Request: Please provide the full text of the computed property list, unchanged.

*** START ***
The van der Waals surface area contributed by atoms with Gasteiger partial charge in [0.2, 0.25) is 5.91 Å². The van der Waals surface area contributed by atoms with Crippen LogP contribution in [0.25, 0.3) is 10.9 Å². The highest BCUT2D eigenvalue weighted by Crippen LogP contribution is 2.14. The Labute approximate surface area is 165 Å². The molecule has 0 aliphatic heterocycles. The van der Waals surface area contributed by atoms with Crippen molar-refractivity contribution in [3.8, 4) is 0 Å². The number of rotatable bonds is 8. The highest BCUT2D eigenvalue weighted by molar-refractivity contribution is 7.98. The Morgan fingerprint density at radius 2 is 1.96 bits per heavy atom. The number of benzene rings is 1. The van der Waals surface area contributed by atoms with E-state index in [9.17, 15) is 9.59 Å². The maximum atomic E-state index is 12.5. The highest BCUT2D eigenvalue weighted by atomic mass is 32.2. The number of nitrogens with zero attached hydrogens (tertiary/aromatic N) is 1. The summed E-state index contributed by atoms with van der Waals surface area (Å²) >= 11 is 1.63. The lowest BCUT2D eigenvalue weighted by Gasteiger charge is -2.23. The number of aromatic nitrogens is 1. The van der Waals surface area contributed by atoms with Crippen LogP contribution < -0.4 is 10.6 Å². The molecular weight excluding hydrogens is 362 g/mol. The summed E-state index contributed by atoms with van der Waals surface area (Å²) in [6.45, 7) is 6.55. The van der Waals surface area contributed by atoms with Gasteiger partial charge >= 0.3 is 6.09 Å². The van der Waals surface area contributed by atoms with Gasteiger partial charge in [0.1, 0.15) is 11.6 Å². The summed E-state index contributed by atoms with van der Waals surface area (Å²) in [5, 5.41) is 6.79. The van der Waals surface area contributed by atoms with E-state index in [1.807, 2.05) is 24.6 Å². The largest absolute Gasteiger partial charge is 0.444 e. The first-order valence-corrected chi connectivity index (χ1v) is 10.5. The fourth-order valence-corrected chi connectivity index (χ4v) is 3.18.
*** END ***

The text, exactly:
The van der Waals surface area contributed by atoms with Gasteiger partial charge in [0.2, 0.25) is 5.91 Å². The van der Waals surface area contributed by atoms with Crippen LogP contribution in [0.25, 0.3) is 10.9 Å². The highest BCUT2D eigenvalue weighted by Crippen LogP contribution is 2.14. The Labute approximate surface area is 165 Å². The molecule has 0 aliphatic heterocycles. The van der Waals surface area contributed by atoms with Crippen molar-refractivity contribution in [3.8, 4) is 0 Å². The number of rotatable bonds is 8. The highest BCUT2D eigenvalue weighted by molar-refractivity contribution is 7.98. The Morgan fingerprint density at radius 2 is 1.96 bits per heavy atom. The number of benzene rings is 1. The van der Waals surface area contributed by atoms with E-state index in [9.17, 15) is 9.59 Å². The maximum atomic E-state index is 12.5. The highest BCUT2D eigenvalue weighted by atomic mass is 32.2. The number of nitrogens with zero attached hydrogens (tertiary/aromatic N) is 1. The summed E-state index contributed by atoms with van der Waals surface area (Å²) >= 11 is 1.63. The lowest BCUT2D eigenvalue weighted by Gasteiger charge is -2.23. The number of aromatic nitrogens is 1. The van der Waals surface area contributed by atoms with Crippen LogP contribution < -0.4 is 10.6 Å². The molecular weight excluding hydrogens is 362 g/mol. The summed E-state index contributed by atoms with van der Waals surface area (Å²) in [6.45, 7) is 6.55. The van der Waals surface area contributed by atoms with Gasteiger partial charge >= 0.3 is 6.09 Å². The van der Waals surface area contributed by atoms with Gasteiger partial charge in [0.1, 0.15) is 11.6 Å². The summed E-state index contributed by atoms with van der Waals surface area (Å²) in [5, 5.41) is 6.79. The van der Waals surface area contributed by atoms with E-state index in [1.807, 2.05) is 24.6 Å². The largest absolute Gasteiger partial charge is 0.444 e. The first-order valence-corrected chi connectivity index (χ1v) is 10.5. The fourth-order valence-corrected chi connectivity index (χ4v) is 3.18.